Stella Karl’s ‘mini’ obsession
Dollhouses have always fascinated Stella Karl—like many women she had one as a child. But it wasn’t until adulthood that her interest in them grew to a whole new level.
It all started with a few casual visits to a store called Aunt Heidi’s in St. Louis.
“Every time I was in the vicinity, I would go in and just spend time looking,” said Stella. “I ended up falling in love with this one particular dollhouse—I think it was close to $500.”
Thinking $500 was too much to spend on a dollhouse, Stella moved on.
However, fate would intervene.
One day Stella and her husband, John, were visiting family in St. Genevieve when they ran into a man they knew who had taken up building dollhouses in retirement. Touring his basement workshop, they found seven completed dollhouses, one of which was the same Victorian Painted Lady Stella had originally seen at Aunt Heidi’s.
“I asked how much he wanted for it and when he said $250, I said I’d take it,” said Stella. “I told my kids this was my Mother’s Day, my Christmas and my birthday present.”
But getting the dollhouse was just the beginning.
Stella soon began attending nearby miniature shows and subscribed to a trade magazine called “Nut Shell News” in search of the furnishings that would bring her dollhouse to life.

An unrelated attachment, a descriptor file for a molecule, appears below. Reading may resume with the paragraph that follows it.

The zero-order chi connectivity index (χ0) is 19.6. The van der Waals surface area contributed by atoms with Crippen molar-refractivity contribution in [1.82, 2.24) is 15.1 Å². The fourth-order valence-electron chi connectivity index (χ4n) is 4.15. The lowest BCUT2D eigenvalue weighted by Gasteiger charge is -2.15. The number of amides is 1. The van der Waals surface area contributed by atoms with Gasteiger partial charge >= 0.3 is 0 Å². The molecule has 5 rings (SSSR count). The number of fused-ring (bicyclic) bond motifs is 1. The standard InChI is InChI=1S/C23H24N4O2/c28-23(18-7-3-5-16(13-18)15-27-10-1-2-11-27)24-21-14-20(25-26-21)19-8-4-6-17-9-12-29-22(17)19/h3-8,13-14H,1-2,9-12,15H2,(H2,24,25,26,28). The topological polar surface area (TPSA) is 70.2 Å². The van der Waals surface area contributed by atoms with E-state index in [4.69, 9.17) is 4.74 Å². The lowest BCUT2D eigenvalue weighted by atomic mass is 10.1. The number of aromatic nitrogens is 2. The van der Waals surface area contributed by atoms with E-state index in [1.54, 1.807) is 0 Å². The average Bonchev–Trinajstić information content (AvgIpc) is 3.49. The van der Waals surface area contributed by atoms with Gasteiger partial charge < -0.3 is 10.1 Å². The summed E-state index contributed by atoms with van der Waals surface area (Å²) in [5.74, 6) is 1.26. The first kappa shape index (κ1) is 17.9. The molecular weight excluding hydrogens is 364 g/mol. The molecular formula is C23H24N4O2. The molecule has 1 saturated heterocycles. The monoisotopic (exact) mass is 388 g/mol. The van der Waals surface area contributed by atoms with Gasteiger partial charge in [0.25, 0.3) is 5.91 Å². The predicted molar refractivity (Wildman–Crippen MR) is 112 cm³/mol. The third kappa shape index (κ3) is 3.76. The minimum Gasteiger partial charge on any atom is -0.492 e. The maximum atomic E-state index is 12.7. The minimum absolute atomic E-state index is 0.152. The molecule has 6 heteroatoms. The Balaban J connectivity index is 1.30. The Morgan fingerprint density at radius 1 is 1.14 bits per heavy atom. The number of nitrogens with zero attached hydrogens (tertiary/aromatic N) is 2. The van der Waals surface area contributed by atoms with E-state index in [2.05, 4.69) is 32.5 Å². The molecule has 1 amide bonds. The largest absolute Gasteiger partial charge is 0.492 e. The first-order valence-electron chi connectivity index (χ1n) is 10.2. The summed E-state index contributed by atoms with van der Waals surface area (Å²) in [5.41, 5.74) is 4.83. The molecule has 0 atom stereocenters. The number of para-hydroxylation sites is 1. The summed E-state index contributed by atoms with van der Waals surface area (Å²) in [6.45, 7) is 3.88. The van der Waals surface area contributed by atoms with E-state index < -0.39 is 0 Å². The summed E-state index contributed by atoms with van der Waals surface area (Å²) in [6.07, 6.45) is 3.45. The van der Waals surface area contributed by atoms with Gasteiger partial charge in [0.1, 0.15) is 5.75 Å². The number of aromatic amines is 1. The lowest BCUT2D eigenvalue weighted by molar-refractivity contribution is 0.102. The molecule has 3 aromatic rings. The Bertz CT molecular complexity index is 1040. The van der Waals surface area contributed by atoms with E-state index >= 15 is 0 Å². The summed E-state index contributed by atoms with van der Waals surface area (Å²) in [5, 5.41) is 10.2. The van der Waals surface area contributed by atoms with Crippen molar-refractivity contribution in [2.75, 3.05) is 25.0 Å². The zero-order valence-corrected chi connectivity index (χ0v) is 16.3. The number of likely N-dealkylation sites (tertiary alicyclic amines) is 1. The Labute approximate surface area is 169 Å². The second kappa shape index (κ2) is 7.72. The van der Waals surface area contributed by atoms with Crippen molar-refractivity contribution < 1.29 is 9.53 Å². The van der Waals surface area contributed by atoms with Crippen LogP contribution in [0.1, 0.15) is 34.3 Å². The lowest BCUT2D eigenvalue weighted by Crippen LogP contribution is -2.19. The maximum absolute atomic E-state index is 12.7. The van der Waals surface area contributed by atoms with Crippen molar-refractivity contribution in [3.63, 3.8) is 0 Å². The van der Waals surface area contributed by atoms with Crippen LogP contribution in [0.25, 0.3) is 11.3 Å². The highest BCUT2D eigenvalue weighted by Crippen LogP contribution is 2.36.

“It’s a real art form—anything you have in real life they can make in miniature,” said Stella.
And what she couldn’t buy, she made.
“I have an array of foods that I’ve made out of clay,” said Stella. “You bake them in your toaster oven and decorate them.”
While Stella has made it clear that when it comes to miniatures, you’re never truly done collecting, she says that it ultimately took her about 15 years to get her entire dollhouse furnished.
“I have every piece I need and then some,” said Stella. “I have tubs under my bed with every season in there, but I’m always looking.”
One of Stella’s favorite things to do with her dollhouse is to decorate it—both inside and out—to reflect the various seasons and special holidays.
“At Christmastime I have about six Christmas trees on the front lawn that are lit up and Santa Claus is at the chimney holding packages … oh, and Rudolph and the sleigh are also on top the house.”
Stella even decorates the dollhouse to reflect current events.
“When the virus started, I made masks and had them on all of the [miniature] family members who were socially distanced around the dollhouse,” said Stella.
When Stella and John moved into the Farmington Presbyterian Manor community, Stella was initially concerned that they wouldn’t have room, but John insisted that they bring it.
Today the dollhouse is a fixture of the community—one that attracts a lot of attention and brings regular visitors to Stella and John’s home.
“I leave the door open so anyone coming by is welcome to visit and see it—a lot of the staff members even bring their kids and grandchildren up to see it,” said Stella.